sweet-corn-The corn earworm (and the second-brood corn borer where present) is controlled with a DDT emulsion to which a light mineral oil is added. The later should be a refined, white mineral oil of 45-to 90-seconds saybolt viscosity. Three applications should be made; the first, the day after the silks appear; the second, three days later; and the third, another three days later. The spray or dust should be applied thoroughly to the silks.
The spray formulas for one acre or for a small plot are as follows; add one gallon of 25 per-cent DDT emulsifiable concentrate to 1 gallon of the light mineral oil; add water to make 25 gallons. This is sufficient for one acre. One-third pint of 25 per-cent DDT emulsifiable concentrate is added to one-third pint of the light mineral oil; add water to make a gallon. This is sufficient for a plot 17 by 100 feet (staff, 1957).
Dust formulas (MacGillavrary and Minges, 1956) are as follows: five per-cent DDT dusts is applied with a stencil or paint brush to each ear. Requires 30-35 pounds per acre.
Ground-dusters may be used for light-to-moderate infestations. Use 5 per-cent DDT dusts or granules at 35 to 40 pounds per acre. Make three to four applications at three- to four-day intervals. For heavier infestations, apply 10 per-cent DDT dusts by power-dusters or airplane sprayer.
DDT is a poisonous material and should be handled and stored with care. Follow directions carefully. Avoid having residues of DDT on the corn grains of more than 3.5 ppm.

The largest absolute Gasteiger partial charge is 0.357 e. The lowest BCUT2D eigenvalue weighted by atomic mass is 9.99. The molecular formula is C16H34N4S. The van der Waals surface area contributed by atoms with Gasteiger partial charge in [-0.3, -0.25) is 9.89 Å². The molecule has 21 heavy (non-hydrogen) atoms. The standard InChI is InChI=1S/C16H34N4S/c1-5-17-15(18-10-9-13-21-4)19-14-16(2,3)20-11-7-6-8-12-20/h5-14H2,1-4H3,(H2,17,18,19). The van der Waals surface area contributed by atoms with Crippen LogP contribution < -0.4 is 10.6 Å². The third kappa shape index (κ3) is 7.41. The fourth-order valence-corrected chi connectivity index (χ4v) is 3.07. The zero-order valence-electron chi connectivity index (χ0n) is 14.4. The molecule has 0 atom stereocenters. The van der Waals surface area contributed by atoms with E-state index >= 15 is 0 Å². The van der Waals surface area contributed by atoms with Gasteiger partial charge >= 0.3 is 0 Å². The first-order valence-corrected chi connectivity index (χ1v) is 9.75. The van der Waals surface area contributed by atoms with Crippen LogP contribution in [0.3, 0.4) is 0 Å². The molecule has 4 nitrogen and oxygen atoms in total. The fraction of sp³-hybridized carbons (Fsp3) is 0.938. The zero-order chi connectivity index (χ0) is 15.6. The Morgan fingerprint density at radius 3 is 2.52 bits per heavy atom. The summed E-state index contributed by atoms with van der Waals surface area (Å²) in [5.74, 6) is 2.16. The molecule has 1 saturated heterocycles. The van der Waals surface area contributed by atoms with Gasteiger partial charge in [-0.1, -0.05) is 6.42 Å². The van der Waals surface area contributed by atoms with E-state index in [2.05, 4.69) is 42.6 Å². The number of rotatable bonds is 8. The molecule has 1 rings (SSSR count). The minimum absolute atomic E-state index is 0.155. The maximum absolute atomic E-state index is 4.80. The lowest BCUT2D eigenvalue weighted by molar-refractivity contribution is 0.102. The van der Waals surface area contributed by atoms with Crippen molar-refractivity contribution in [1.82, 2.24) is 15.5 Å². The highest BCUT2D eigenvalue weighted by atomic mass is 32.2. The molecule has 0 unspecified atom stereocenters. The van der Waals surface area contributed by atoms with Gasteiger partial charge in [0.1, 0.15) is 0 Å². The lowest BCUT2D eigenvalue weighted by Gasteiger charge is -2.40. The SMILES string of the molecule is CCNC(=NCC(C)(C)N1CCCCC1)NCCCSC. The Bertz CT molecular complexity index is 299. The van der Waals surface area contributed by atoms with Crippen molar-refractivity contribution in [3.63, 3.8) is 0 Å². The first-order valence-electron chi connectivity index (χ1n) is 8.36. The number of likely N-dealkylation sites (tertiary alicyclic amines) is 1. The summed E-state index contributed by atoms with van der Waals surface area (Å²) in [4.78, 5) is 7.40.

Neither corn fodder nor husks should be fed to dairy cattle or animals being fed for the market.
For garden applications, use any type of hand-duster or sprayer. Tractor-mounted or high –clearance sprayers or dusters are used for commercial acreages. Machines should be equipped with a boom, with nozzles adjusted to each row. Pressures should range from 50 to 150 psi, depending on the number and types of nozzles, gallons applied per acre, and the speed of the sprayer. The usual type of row-crop dusters are not suitable for applying granules without adjustment. Adjust single-outlet applicators to deliver directly over the row. For multi-outlet applicators , close all outlets except those directly over the row (luckmann and others, 1957).
Under Alabama conditions, eden (1958) found that DDT applied daily as a 2-pound emulsion for 7 days, and then at 2-day intervals, was superior to Phosdrin at 0.25-pound and Chlorthion at 1.0-pound concentrations. Sevin gave results similar to DDT, but injured the foliage.
A survey of field corn 8 per cent, due largely to the rice weevil (sitophilus oryza). This loss increased during storage of 10 months to 22 per cent. The predisposing cause of the loss was bird damage to the husk. An application of one pound of endrin in one gallon of white mineral oil to the individual ears on July 6 and august 3 gave good protection against the weevil (Floyd and Powell, 1958).